Greater Sudbury

Sudbury, officially Greater Sudbury (French: Grand Sudbury), is a city in Ontario, Canada. It is the largest city in Northern Ontario by population, with a population of 161,531 at the 2016 Canadian Census.[5] By land area, it is the largest in Ontario and the fifth largest in Canada. It is administratively a unitary authority and thus is not part of any district, county, or regional municipality. The City of Greater Sudbury is separate from but entirely surrounded by Sudbury District.

Greater Sudbury
Grand-Sudbury  (French)
City of Greater Sudbury
Ville de Grand-Sudbury (French)
Downtown Sudbury
(Latin for "Come, let us build together")
Greater Sudbury
Location of Greater Sudbury in Canada
Coordinates: 46°34′40″N 81°04′10″W[3]
Incorporated (Town)1893 (as Sudbury)
Re-Incorporated (City)1930 (as Sudbury)
 2001 (as Greater Sudbury)
  MayorBrian Bigger
  Governing BodyGreater Sudbury City Council
  MPsPaul Lefebvre (Liberal)
Marc Serré (Liberal)
  MPPsFrance Gélinas (NDP)
Jamie West (NDP)
  City (single-tier)3,228.35 km2 (1,246.47 sq mi)
75.93 km2 (29.32 sq mi)
3,924.48 km2 (1,515.25 sq mi)
347.5 m (1,140.1 ft)
  City (single-tier)161,531 (29th)
  Density49.7/km2 (129/sq mi)
  Urban density1,159.7/km2 (3,004/sq mi)
164,689 (24th)
  Metro density49.5/km2 (128/sq mi)
Time zoneUTC−05:00 (EST)
  Summer (DST)UTC−04:00 (EDT)
Forward sortation area
Area code(s)705/249
Telephone exchanges705–207, 222, 280, 396, 397, 479, 507, 521, 522, 523, 524, 525, 546, 547, 550, 551, 552, 553, 554, 556, 560, 561, 562, 564, 566, 585, 596, 618, 626, 662, 664, 665, 669, 670, 671, 673, 674, 675, 677, 682, 688, 690, 691, 692, 693, 694, 695, 698, 699, 805, 822, 853, 855, 858, 866, 867, 897, 898, 899, 919, 920, 929, 966, 967, 969, 983 249-810, 878
Highways Highway 17 / TCH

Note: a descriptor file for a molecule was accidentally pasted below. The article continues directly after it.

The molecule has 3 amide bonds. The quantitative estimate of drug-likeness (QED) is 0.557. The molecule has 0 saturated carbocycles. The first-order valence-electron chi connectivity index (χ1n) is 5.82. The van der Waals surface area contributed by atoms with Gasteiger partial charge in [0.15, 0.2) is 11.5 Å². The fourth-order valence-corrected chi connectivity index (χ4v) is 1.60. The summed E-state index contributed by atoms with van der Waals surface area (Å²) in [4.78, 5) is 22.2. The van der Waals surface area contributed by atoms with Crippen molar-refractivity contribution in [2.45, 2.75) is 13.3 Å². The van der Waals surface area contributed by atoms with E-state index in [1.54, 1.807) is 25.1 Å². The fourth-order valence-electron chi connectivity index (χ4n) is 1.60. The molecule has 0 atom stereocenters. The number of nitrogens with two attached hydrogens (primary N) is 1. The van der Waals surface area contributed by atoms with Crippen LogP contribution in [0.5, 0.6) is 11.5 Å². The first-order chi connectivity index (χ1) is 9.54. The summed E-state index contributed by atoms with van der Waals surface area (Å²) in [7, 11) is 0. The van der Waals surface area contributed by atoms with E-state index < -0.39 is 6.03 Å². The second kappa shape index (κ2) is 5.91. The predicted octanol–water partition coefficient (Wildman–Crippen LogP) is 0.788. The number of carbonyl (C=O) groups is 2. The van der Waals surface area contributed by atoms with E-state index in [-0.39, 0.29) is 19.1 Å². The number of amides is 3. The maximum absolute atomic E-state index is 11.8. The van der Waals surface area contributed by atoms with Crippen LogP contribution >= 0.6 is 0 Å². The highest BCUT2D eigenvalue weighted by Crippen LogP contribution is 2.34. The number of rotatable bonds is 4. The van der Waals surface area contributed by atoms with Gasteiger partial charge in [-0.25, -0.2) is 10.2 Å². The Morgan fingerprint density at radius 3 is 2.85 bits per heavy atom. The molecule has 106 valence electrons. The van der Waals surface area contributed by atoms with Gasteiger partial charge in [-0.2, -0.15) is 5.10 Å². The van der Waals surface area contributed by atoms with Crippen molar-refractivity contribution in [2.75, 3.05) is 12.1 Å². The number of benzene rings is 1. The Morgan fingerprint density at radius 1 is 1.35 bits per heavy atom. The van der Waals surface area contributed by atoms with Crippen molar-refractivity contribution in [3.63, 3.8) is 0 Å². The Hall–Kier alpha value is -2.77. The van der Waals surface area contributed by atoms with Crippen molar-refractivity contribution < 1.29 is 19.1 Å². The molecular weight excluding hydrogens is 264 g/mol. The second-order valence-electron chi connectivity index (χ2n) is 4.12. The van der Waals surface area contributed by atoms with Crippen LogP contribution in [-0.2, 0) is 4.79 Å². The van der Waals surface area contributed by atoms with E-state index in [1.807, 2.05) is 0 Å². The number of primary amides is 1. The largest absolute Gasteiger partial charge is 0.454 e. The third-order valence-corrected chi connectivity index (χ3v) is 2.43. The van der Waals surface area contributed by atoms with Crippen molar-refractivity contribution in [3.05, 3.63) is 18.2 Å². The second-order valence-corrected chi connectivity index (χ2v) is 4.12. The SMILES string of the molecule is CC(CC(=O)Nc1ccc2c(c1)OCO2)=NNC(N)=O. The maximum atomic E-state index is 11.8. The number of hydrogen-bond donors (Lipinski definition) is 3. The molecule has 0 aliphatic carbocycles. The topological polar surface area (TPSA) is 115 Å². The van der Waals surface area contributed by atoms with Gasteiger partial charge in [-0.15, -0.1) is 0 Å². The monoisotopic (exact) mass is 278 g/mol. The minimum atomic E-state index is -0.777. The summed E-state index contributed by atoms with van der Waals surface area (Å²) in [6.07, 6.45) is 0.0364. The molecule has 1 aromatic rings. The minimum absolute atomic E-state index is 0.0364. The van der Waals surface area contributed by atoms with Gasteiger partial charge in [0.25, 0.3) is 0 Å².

Highway 400 / TCH
Highway 144
GDP (Greater Sudbury CMA)CA$9.0 billion (2016)[7]
GDP per capita (Greater Sudbury CMA)CA$54,491 (2016)

The Sudbury region was inhabited by the Ojibwe people of the Algonquin group for thousands of years prior to the founding of Sudbury after the discovery of nickel ore in 1883 during the construction of the transcontinental railway.[8] Greater Sudbury was formed in 2001 by merging the cities and towns of the former Regional Municipality of Sudbury with several previously unincorporated townships. Being located inland, the local climate is extremely seasonal, with average January lows of around −18 °C (0 °F) and average July highs of 25 °C (77 °F).[9]

The population resides in an urban core and many smaller communities scattered around 330 lakes and among hills of rock blackened by historical smelting activity. Sudbury was once a major lumber centre and a world leader in nickel mining. Mining and related industries dominated the economy for much of the 20th century. The two major mining companies which shaped the history of Sudbury were Inco, now Vale Limited, which employed more than 25% of the population by the 1970s, and Falconbridge, now Glencore. Sudbury has since expanded from its resource-based economy to emerge as the major retail, economic, health, and educational centre for Northeastern Ontario. Sudbury is also home to a large Franco-Ontarian population, which influences its arts and culture.